In today’s DAW comparison, we have Cubase vs Nuendo. Both DAWs were created by Steinberg, but they have some differences. Which one should you learn? Which one should you buy? Keep reading to see which DAW – Cubase or Nuendo – you should get.
The TLDR of the Cubase vs Nuendo conversation is that if you’re only looking to make music, then Cubase is going to be good enough for you. However, if you want more advanced features and want to work with audio in games and movies professionally, then Nuendo is the DAW you should get.
Before looking at the differences between Cubase and Nuendo, let’s get a quick introduction to them.
Cubase: A Brief Overview
Cubase is a DAW that has been around for a few decades. It started as just something that worked with MIDI, but it quickly became a cross-platform software that users on both MAC and PC could use to make music.
Cubase is a popular alternative to other DAWS such as Logic, Pro Tools, and FL Studio. Cubase is the DAW that I first started with, so I have a lot of experience with it and I might be a bit biased when talking about it.
Popular Cubase Features
Pretty much all DAWs have similar features, but these are some of the most popular features that I think Cubase has.
VariAudio3 is similar to software like Melodyne – it lets you change the pitch and timing of audio notes. That means if you’re working with a musician or singer and they miss a note – pitch-wise or rhythmically – you can “fix it in post.” This is a great feature to have that many DAWs lack. In fact, this feature alone is why I chose to purchase Cubase when I started shopping for DAWs back in the day.
Cubase allows you to take multiple audio tracks and easily combine the best parts in order to make one “master take” with no errors. Let’s say your singer can sing all the parts correctly, but can never seem to get a perfect take. With the comping feature, you can just combine all the best parts together and have one great take. Combine that with VariAudio and you’ll be spending less time recording and have the options to fix things in post.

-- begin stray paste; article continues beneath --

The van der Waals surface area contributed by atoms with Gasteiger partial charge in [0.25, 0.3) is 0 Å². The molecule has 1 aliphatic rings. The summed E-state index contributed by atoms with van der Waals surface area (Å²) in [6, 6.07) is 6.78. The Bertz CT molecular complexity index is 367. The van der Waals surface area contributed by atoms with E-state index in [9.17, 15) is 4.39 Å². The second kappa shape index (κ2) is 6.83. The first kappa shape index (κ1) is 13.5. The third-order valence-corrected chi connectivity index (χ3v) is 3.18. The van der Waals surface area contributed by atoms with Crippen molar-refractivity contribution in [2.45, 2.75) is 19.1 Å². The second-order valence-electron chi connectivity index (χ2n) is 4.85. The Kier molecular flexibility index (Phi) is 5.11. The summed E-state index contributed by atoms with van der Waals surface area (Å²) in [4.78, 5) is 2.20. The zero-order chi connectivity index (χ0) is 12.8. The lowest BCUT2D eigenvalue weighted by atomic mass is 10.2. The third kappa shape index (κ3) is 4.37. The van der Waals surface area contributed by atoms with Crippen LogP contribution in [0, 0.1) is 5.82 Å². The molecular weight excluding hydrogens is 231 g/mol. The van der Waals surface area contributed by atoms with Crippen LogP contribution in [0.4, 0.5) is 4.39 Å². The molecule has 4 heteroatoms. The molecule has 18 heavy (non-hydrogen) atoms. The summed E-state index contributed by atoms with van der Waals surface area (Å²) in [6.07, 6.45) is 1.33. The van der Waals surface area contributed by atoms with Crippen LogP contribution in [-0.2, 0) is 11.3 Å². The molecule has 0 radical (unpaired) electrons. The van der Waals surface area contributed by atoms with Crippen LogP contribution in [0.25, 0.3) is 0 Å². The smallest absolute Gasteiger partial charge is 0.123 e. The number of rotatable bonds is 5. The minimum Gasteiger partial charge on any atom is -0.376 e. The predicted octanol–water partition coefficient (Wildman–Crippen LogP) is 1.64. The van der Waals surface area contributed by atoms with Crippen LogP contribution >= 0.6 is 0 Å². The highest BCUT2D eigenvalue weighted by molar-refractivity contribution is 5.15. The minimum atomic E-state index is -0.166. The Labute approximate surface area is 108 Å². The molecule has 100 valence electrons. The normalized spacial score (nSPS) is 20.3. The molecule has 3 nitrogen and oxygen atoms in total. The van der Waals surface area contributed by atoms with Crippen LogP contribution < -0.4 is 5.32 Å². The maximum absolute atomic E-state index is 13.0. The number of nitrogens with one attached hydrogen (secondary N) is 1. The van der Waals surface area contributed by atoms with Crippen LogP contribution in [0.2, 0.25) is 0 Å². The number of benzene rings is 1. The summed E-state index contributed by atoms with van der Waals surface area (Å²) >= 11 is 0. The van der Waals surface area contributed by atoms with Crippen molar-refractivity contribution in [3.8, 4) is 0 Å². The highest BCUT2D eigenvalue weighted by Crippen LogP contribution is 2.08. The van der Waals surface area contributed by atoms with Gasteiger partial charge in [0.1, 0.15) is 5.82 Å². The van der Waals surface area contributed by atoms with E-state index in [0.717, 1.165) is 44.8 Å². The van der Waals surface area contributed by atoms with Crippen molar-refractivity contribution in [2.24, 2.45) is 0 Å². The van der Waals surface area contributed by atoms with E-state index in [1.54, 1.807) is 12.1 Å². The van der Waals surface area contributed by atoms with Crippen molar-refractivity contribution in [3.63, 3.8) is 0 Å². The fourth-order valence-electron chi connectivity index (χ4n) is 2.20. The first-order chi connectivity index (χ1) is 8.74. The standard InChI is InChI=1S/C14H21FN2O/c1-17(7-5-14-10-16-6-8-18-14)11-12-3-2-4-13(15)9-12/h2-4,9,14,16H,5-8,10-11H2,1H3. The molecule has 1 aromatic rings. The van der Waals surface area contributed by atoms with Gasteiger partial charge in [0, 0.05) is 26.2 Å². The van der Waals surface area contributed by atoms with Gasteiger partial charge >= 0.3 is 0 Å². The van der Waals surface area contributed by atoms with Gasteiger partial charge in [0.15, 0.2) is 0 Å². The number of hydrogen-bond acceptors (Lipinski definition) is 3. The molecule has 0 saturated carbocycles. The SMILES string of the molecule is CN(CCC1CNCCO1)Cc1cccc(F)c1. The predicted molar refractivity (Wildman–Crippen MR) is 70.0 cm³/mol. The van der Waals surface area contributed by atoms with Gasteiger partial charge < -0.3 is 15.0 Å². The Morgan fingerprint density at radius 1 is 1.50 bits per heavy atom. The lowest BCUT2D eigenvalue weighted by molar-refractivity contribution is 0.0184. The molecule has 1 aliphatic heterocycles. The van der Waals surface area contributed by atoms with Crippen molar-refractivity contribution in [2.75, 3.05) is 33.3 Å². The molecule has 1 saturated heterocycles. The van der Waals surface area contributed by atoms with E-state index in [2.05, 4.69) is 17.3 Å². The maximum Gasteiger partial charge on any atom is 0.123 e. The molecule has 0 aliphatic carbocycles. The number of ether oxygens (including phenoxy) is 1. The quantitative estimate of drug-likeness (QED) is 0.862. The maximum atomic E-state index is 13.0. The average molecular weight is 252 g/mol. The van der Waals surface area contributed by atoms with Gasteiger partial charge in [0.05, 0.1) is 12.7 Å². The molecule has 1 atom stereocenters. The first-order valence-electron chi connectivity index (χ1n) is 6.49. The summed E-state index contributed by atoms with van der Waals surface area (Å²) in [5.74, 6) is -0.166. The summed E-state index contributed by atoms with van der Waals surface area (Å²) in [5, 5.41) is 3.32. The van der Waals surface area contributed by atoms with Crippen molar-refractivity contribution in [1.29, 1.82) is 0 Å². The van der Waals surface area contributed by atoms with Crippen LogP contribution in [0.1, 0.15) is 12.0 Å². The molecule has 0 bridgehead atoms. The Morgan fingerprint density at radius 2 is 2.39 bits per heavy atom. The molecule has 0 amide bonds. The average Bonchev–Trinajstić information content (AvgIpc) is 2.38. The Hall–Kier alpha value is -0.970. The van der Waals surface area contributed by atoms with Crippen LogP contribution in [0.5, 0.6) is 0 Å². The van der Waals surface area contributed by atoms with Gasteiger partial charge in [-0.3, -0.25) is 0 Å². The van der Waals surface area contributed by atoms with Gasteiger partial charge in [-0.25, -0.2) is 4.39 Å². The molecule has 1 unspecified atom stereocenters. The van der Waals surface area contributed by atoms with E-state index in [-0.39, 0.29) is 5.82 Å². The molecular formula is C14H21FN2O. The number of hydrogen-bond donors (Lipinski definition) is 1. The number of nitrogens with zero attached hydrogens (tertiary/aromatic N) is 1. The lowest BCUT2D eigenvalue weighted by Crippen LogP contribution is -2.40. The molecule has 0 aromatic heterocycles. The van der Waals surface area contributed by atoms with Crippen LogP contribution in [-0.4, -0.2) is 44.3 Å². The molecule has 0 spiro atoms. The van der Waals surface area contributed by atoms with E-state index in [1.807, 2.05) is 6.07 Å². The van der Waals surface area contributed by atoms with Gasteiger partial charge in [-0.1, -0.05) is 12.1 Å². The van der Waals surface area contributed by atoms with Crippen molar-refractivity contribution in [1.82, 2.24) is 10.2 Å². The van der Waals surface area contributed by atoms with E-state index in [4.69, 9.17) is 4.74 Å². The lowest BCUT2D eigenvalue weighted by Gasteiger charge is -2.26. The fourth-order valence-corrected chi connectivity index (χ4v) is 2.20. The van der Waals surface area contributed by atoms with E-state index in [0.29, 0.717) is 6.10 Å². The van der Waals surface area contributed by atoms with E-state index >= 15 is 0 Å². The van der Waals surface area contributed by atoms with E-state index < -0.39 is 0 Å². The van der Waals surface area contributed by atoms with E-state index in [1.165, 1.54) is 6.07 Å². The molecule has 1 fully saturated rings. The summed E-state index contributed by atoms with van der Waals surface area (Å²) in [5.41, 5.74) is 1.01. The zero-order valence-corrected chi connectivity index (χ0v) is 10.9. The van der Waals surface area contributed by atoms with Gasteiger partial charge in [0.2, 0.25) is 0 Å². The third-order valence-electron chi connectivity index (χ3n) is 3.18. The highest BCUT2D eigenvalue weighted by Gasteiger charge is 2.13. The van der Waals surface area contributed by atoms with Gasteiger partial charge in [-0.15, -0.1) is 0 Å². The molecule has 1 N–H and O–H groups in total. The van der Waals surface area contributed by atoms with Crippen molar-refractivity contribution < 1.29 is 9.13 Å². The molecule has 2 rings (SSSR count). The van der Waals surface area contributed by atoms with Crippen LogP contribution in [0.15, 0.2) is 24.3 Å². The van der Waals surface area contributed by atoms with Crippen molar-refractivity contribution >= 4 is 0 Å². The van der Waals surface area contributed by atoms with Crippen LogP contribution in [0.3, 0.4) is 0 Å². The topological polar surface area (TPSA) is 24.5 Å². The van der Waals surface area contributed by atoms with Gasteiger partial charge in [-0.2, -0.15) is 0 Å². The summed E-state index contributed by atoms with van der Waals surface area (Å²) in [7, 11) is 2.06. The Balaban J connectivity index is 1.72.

Great with MIDI and virtual instruments
Most DAWs can work with MIDI and virtual instruments, but because MIDI and virtual instruments are where Cubase got its start, that’s where its bread and butter is. It’s really easy to work with many MIDI instruments and virtual instruments at one time with Cubase making it a popular choice among composers such as Hans Zimmer.
Comes with some great virtual instruments
Cubase some great virtual instruments – you can read more about them in our full Cubase Review. Cubase doesn’t come with as many virtual instruments as Logic Pro does, but I think the stock instruments that come with Cubase are better instruments.
Lots of stock audio plugins
In addition to coming with great virtual instruments, Cubase also comes with some great stock plugins for audio. These include effects such as compressors, EQs, delays, reverb, and more.
I’ve tried out many DAWs, but this is something that I still haven’t seen in other DAWs besides Cubase, and that is the drum editor. The drum editor is just a MIDI editor like a piano roll, but it’s made specifically for writing drum parts. Writing complicated drums parts is great with the drum editor as you don’t have to worry about note lengths like you would have to do with a piano roll (because drum hits don’t have lengths.)
Before we compare Cubase to Nuendo, let’s look at what Nuendo actually is.